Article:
Failure of Selection and Assessment

Probably the most critical task in any organization is personnel selection and assessment. High-functioning organizations have formal selection gates that select personnel who will be able to perform at the desired level, and ongoing assessment procedures that will, among other things, identify nonperformers and separate them.

Of course, we’re thinking of special operations units, but selection and assessment have been employed before by civilian organizations with resounding success. We’ll have an example after the video. For now, have a look at a failure of personnel selection and assessment. Yeah, it’s another quivering-coward-shoots-a-dog video:

This officer, Tarek Hassani, is clearly badly suited for his job, due to cowardice. Cowards abound, they’re a fact of human life, because courage is a trait like many others that’s distributed on a curve. Guys like Bud Day are on one tail of the bell curve; guys like Tarek Hassani are on the other; most of us cluster in the middle somewhere. Somewhere out on that left tail of the bell curve, long before we get to Hassani, is a cut-off (“we know it when we see it” but probably about 2 standard deviations below the mean) beyond which the absence of courage, or presence of cowardice, is no longer a trait within a normal range, but is pathological and defining: the man is a coward.

Cowards can’t be cured, but they still can do many productive jobs in society. But cowards like Hassani are a bad fit in armed positions. Whether they will fire or not fire under stress cannot be consistently predicted, only that they’ll do it without exercising judgment. They can’t, because they’re too scared (as Hassani admitted when he emitted the Mantra after this incident). Notice how Hassani’s voice gets extremely high-pitched? That’s panic, fear taken to the point of near paralysis. It’s an involuntary response to fear that has been studied extensively.

For all his fear, the dogs do not attack him. They bark and growl at him. He goes aggressive and kicks the dog (and he kicks, no surprise, like a girl). When he shoots the dog, it’s standing several feet away, barking at him. (And even having made the decision to fire, he fires poorly, delivering  a cruel, painful wound instead of a kill shot from approximately four feet away. Want him shooting past your head in a hostage situation?)

He got out of all trouble with the Coward’s All-Purpose Mantra: “I was in fear of my life,” and his effeminate vocal pitch in and around the incident suggests that he really was in mortal fear over a couple of barking dogs. Contrary to Hassani’s evident belief, he was never in mortal danger. The dogs are not rabid, and as we’ve researched before, no policeman has ever died from the bite of a non-rabid dog. A lot of dogs have died from the shots of yellow policemen, though.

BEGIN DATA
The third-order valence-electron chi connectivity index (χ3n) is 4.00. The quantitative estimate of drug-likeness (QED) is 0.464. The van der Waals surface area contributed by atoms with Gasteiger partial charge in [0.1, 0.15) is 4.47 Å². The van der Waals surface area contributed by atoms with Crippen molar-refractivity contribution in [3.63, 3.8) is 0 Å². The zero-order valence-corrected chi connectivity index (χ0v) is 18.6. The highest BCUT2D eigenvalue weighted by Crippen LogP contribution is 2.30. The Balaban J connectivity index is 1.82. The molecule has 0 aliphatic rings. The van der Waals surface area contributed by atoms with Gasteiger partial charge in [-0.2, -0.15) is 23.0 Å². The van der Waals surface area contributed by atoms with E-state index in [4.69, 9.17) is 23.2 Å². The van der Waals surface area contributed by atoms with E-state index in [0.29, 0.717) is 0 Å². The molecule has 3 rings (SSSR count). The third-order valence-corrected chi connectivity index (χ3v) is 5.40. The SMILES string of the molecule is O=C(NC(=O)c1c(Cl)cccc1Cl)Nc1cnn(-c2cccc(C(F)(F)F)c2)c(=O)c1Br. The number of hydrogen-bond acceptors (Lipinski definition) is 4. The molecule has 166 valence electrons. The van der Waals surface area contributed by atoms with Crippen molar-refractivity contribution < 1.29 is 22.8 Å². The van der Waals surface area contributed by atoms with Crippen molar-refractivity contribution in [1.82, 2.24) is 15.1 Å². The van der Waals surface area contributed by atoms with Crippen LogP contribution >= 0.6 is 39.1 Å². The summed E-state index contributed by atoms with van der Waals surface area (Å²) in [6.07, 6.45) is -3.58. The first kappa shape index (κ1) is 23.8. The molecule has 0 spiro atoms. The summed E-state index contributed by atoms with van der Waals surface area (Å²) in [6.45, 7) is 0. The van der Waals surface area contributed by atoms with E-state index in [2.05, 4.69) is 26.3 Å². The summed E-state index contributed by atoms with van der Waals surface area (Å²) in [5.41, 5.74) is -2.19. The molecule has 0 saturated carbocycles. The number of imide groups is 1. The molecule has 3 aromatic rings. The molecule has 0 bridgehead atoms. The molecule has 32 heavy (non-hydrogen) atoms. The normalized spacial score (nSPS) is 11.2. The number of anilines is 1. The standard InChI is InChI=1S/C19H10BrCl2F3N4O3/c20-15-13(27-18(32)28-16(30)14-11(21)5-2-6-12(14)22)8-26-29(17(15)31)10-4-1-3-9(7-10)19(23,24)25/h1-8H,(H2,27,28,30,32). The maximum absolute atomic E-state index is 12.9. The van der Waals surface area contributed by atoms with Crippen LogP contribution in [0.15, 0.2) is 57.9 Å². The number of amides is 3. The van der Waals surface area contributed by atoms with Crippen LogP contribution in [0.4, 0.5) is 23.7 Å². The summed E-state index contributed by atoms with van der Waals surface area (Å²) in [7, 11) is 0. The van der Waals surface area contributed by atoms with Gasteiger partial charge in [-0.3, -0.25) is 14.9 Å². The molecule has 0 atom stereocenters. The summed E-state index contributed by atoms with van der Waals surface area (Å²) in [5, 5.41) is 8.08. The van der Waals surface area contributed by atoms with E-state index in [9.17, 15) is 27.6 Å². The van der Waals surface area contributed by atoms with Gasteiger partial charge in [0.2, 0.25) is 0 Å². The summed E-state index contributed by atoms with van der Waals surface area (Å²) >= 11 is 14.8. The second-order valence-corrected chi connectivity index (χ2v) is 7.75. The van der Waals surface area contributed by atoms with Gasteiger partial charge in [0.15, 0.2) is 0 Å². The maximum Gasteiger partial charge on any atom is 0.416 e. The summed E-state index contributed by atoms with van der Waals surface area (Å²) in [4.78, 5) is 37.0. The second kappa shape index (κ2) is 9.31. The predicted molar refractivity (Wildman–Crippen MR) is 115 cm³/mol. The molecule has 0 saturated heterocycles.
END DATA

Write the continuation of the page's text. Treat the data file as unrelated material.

Christ, what would he do if he were ever really in danger?

(That last is a trick question. No one knows the answer because he was hired, armed and deployed with no selection and assessment for performance under stress. However, the best guide to future behavior is past behavior, and he’s already choked once).

After he kills the dog, Hassani briefly gets control of his fear, only to lose it again when the citizen is difficult with him. We don’t think that obstreperous citizen had any idea how close he was to being shot himself. After all, the same cop he was baiting was the same gutless yellow coward who just let panic and terror drive him into shooting the dog.

Certainly, the citizen or citizens who let his, or their, unruly dogs run wild, is not blameless. If you live among other people, you have a duty to control your animals. And Hassani is not blameless — while the chief is backing his decision, it’s not only a bad decision, it has revealed a lot about his personality and character deficiencies to anybody who wants to know. (Defense lawyers, wouldn’t you like to know a particular officer has fear-management and self-control issues when he’s planning to testify?)

But what’s really at fault is the deficient or absent selection and assessment process that turns loose a guy who is just a bundle of terrified, jangling nerve endings, armed with a gun and shielded by a badge, on a largely defenseless public.

Ask yourself, having seen the man driven to terror by a barking dog: if he were engaged by an armed criminal, could brother officers count on him? Or would he be a wild-firing friendly-fire threat? He couldn’t restrain himself in this case, not from shooting the dog nor from threatening the citizen with screams and obscenities. How much worse would his behavior get if the threat that terrified him were real?